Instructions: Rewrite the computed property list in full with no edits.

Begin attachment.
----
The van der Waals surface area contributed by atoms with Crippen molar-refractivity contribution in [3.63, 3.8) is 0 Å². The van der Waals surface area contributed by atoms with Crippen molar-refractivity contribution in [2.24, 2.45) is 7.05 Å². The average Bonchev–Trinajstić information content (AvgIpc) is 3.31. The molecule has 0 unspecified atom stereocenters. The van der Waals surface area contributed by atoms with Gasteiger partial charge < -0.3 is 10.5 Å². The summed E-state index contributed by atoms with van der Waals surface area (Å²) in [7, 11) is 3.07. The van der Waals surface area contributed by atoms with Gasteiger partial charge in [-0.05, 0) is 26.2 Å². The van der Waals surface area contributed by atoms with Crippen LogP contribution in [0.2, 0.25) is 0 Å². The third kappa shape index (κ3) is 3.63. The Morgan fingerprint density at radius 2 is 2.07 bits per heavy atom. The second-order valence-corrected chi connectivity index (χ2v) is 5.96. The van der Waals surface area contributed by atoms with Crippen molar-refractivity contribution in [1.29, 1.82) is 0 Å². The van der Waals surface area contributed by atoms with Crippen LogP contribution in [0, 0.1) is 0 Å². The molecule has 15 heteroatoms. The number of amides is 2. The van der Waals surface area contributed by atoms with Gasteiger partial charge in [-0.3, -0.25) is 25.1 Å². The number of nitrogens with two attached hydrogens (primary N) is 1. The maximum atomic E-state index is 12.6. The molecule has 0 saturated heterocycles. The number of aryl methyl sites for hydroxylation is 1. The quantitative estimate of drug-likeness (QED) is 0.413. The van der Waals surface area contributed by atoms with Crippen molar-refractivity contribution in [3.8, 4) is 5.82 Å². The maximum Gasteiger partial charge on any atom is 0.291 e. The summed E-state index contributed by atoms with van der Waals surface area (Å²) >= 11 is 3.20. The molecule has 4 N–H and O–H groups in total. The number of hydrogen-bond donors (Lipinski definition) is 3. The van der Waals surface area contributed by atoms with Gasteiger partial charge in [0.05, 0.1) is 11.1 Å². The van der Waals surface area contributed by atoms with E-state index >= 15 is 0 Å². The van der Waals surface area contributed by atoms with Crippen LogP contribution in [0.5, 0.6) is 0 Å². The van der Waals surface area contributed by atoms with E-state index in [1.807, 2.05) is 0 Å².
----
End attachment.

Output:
The van der Waals surface area contributed by atoms with Crippen molar-refractivity contribution in [3.63, 3.8) is 0 Å². The van der Waals surface area contributed by atoms with Crippen molar-refractivity contribution in [2.24, 2.45) is 7.05 Å². The average Bonchev–Trinajstić information content (AvgIpc) is 3.31. The molecule has 0 unspecified atom stereocenters. The van der Waals surface area contributed by atoms with Gasteiger partial charge < -0.3 is 10.5 Å². The summed E-state index contributed by atoms with van der Waals surface area (Å²) in [7, 11) is 3.07. The van der Waals surface area contributed by atoms with Gasteiger partial charge in [-0.05, 0) is 26.2 Å². The van der Waals surface area contributed by atoms with Crippen LogP contribution in [0.2, 0.25) is 0 Å². The third kappa shape index (κ3) is 3.63. The Morgan fingerprint density at radius 2 is 2.07 bits per heavy atom. The second-order valence-corrected chi connectivity index (χ2v) is 5.96. The van der Waals surface area contributed by atoms with Crippen molar-refractivity contribution in [1.29, 1.82) is 0 Å². The van der Waals surface area contributed by atoms with Crippen LogP contribution in [0, 0.1) is 0 Å². The molecule has 15 heteroatoms. The number of amides is 2. The van der Waals surface area contributed by atoms with Gasteiger partial charge in [-0.3, -0.25) is 25.1 Å². The number of nitrogens with two attached hydrogens (primary N) is 1. The maximum atomic E-state index is 12.6. The molecule has 0 saturated heterocycles. The number of aryl methyl sites for hydroxylation is 1. The quantitative estimate of drug-likeness (QED) is 0.413. The van der Waals surface area contributed by atoms with Crippen molar-refractivity contribution in [3.8, 4) is 5.82 Å². The maximum Gasteiger partial charge on any atom is 0.291 e. The summed E-state index contributed by atoms with van der Waals surface area (Å²) >= 11 is 3.20. The molecule has 4 N–H and O–H groups in total. The number of hydrogen-bond donors (Lipinski definition) is 3. The van der Waals surface area contributed by atoms with Gasteiger partial charge in [0.05, 0.1) is 11.1 Å². The van der Waals surface area contributed by atoms with E-state index >= 15 is 0 Å². The van der Waals surface area contributed by atoms with Crippen LogP contribution in [0.5, 0.6) is 0 Å². The van der Waals surface area contributed by atoms with E-state index in [1.807, 2.05) is 0 Å².